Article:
Previously in broken houses

As we walked through the house we’re trying to buy with the city-approved appraiser we’d hired, he kept looking more and more grim as the somewhat busted state of the structure became obvious.  At one point he asked me, “Have you guys ever rehabbed a property before?”

The place we live in now was once the cheapest commercial property up for sale in Niagara County, which is why K. and a friend could afford to buy it years ago.  Why was it so cheap?  Years of neglect.  Everything in the building had to be fixed: replacing the roof, repointing the brick masonry, removing literally tons of plaster and lath, dealing with years of water damage through two floors, tearing down and rebuilding walls, electrical, plumbing, you name it.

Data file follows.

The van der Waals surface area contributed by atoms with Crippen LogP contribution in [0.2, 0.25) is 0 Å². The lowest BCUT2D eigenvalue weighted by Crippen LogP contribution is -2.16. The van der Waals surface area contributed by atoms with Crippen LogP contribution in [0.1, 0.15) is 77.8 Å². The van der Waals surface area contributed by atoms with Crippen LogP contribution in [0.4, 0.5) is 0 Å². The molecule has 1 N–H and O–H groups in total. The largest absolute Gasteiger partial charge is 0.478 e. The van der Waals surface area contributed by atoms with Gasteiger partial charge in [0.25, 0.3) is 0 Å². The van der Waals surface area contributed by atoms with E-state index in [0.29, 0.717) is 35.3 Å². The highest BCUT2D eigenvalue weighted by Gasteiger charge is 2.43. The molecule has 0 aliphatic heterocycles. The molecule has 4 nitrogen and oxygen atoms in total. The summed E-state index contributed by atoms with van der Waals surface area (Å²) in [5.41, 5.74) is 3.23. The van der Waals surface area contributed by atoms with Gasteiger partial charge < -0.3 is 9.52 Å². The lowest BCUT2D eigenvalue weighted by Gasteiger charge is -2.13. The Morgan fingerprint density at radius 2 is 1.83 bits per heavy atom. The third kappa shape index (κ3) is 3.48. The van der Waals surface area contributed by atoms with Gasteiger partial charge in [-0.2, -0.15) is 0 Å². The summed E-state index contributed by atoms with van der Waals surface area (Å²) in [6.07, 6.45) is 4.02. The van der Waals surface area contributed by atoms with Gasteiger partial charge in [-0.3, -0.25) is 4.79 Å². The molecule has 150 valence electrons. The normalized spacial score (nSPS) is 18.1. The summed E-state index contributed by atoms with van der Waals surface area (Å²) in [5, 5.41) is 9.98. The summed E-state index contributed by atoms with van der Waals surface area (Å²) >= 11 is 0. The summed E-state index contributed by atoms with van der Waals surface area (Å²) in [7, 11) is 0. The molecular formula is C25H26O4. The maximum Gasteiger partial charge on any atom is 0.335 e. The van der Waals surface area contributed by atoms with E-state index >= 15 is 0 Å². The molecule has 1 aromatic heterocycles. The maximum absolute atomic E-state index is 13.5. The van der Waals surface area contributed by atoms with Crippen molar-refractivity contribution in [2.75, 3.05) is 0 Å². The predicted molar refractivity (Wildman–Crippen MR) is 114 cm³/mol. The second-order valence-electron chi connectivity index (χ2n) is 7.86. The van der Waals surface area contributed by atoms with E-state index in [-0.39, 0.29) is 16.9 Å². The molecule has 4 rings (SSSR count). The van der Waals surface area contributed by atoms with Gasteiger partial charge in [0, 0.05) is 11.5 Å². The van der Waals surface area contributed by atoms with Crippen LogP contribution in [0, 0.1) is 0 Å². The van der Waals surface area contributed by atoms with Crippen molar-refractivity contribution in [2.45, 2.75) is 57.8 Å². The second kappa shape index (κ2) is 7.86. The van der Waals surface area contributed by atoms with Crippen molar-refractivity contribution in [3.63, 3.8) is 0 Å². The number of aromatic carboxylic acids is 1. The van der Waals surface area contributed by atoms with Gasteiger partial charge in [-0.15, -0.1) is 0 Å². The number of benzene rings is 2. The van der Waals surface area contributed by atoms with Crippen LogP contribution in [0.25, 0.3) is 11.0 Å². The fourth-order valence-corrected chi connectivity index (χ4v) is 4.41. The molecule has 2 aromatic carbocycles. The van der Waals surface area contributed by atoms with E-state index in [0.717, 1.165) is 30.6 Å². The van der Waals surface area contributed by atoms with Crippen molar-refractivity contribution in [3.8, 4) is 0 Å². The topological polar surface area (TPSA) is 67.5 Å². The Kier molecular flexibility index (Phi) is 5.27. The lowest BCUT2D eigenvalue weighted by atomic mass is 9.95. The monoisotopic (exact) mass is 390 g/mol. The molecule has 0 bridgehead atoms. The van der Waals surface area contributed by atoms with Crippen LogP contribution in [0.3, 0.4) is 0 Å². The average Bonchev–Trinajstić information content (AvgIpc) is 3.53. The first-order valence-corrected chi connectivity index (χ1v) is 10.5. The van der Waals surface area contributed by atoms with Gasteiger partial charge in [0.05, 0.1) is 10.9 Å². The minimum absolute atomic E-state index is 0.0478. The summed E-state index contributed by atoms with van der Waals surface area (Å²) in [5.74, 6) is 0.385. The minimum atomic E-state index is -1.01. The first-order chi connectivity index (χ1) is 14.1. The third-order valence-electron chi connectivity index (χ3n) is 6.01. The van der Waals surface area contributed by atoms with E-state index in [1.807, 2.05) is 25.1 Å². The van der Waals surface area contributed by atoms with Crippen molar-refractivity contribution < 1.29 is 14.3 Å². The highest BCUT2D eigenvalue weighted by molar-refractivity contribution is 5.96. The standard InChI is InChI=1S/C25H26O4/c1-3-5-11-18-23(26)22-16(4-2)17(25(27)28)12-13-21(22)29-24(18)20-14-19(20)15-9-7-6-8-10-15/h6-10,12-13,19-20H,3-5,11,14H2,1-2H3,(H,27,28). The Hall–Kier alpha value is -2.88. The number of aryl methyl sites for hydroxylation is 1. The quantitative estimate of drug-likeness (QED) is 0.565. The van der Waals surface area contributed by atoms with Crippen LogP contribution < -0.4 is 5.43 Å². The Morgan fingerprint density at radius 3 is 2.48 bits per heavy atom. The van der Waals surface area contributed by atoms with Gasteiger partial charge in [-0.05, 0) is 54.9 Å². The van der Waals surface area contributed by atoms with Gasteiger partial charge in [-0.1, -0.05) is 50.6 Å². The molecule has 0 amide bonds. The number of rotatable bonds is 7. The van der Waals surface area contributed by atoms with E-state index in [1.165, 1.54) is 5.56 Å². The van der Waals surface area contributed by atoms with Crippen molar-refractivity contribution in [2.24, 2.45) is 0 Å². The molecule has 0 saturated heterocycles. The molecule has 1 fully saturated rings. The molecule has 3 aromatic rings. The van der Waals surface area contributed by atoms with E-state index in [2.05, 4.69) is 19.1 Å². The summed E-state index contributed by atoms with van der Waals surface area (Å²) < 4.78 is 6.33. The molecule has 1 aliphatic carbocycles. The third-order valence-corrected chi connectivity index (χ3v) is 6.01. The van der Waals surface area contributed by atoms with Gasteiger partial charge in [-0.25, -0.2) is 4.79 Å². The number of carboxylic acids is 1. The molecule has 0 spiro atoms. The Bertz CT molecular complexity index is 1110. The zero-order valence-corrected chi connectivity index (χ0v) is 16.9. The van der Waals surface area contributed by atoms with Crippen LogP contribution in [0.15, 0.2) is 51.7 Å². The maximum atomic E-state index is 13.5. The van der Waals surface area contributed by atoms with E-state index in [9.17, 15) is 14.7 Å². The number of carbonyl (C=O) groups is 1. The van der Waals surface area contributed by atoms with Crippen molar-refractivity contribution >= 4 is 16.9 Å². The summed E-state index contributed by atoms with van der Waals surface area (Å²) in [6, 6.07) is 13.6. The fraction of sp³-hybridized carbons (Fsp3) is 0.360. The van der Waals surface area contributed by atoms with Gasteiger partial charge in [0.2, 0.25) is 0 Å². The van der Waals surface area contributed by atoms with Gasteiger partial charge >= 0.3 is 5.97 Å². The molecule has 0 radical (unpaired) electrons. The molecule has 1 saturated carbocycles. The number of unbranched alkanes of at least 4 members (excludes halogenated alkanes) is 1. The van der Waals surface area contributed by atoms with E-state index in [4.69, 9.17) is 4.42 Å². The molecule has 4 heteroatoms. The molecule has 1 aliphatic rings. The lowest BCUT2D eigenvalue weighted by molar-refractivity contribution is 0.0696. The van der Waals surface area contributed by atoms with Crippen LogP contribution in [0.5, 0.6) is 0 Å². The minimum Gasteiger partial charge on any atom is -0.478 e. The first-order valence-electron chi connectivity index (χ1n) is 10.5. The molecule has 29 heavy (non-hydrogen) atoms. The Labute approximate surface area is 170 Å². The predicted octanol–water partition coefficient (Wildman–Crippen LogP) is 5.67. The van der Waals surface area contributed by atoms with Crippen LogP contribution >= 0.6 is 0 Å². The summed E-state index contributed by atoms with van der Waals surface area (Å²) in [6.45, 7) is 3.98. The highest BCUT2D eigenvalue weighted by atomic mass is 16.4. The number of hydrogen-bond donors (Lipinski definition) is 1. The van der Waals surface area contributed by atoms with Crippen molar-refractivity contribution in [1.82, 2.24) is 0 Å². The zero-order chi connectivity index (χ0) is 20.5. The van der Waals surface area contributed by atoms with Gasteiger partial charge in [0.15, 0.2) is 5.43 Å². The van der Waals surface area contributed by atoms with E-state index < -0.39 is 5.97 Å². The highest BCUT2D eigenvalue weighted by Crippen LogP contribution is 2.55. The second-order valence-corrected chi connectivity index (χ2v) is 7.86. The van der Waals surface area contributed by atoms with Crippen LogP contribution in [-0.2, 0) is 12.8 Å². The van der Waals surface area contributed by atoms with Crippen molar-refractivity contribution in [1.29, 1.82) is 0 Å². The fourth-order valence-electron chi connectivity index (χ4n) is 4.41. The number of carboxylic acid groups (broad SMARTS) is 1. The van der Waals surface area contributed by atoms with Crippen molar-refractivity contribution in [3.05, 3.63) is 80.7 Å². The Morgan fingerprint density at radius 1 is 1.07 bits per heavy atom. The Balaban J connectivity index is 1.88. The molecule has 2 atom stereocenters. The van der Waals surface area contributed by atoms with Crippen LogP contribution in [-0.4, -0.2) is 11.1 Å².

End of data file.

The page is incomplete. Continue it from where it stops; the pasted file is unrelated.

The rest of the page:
Fixing up this building led K. to the work he does now, historic preservation.  And it introduced us both to the possibility of being able to repair a broken house and make it into our home.

If a rickety old building that we literally worried would fall down on us if the wind blew too hard could be rehabbed into a home for four people and a business downstairs, with lots of hard work we’ll be able to fix this house too.

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